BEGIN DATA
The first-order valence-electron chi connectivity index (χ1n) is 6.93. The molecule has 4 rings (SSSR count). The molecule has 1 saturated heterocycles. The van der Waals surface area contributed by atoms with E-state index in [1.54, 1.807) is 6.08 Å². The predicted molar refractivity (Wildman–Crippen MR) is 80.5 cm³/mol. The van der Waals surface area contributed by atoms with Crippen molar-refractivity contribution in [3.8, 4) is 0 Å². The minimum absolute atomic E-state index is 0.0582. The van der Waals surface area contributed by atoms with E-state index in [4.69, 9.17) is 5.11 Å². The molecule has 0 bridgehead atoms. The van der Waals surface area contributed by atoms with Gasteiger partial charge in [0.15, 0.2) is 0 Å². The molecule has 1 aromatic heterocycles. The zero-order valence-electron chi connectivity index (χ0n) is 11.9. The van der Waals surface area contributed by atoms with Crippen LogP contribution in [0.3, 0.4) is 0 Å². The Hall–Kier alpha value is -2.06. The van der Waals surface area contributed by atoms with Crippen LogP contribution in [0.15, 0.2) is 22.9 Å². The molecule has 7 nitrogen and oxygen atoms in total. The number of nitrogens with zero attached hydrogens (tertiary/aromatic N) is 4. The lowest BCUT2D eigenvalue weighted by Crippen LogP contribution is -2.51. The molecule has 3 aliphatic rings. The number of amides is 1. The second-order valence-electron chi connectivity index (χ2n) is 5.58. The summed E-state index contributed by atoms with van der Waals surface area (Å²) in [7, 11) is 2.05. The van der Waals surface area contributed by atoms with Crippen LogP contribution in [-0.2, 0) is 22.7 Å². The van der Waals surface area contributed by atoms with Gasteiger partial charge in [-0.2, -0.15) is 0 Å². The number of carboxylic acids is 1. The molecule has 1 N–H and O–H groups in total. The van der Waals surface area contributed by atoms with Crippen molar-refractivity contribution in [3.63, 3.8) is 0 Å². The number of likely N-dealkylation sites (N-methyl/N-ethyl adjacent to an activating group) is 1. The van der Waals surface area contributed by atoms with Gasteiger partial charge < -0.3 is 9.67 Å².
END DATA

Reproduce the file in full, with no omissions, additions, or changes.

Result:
The first-order valence-electron chi connectivity index (χ1n) is 6.93. The molecule has 4 rings (SSSR count). The molecule has 1 saturated heterocycles. The van der Waals surface area contributed by atoms with E-state index in [1.54, 1.807) is 6.08 Å². The predicted molar refractivity (Wildman–Crippen MR) is 80.5 cm³/mol. The van der Waals surface area contributed by atoms with Crippen molar-refractivity contribution in [3.8, 4) is 0 Å². The minimum absolute atomic E-state index is 0.0582. The van der Waals surface area contributed by atoms with E-state index in [4.69, 9.17) is 5.11 Å². The molecule has 0 bridgehead atoms. The van der Waals surface area contributed by atoms with Gasteiger partial charge in [0.15, 0.2) is 0 Å². The molecule has 1 aromatic heterocycles. The zero-order valence-electron chi connectivity index (χ0n) is 11.9. The van der Waals surface area contributed by atoms with Crippen LogP contribution in [0.3, 0.4) is 0 Å². The Hall–Kier alpha value is -2.06. The van der Waals surface area contributed by atoms with Crippen LogP contribution in [0.15, 0.2) is 22.9 Å². The molecule has 7 nitrogen and oxygen atoms in total. The number of nitrogens with zero attached hydrogens (tertiary/aromatic N) is 4. The lowest BCUT2D eigenvalue weighted by Crippen LogP contribution is -2.51. The molecule has 3 aliphatic rings. The number of amides is 1. The second-order valence-electron chi connectivity index (χ2n) is 5.58. The summed E-state index contributed by atoms with van der Waals surface area (Å²) in [7, 11) is 2.05. The van der Waals surface area contributed by atoms with Crippen LogP contribution in [-0.2, 0) is 22.7 Å². The van der Waals surface area contributed by atoms with Gasteiger partial charge in [-0.2, -0.15) is 0 Å². The number of carboxylic acids is 1. The molecule has 1 N–H and O–H groups in total. The van der Waals surface area contributed by atoms with Crippen molar-refractivity contribution in [3.63, 3.8) is 0 Å². The number of likely N-dealkylation sites (N-methyl/N-ethyl adjacent to an activating group) is 1. The van der Waals surface area contributed by atoms with Gasteiger partial charge < -0.3 is 9.67 Å².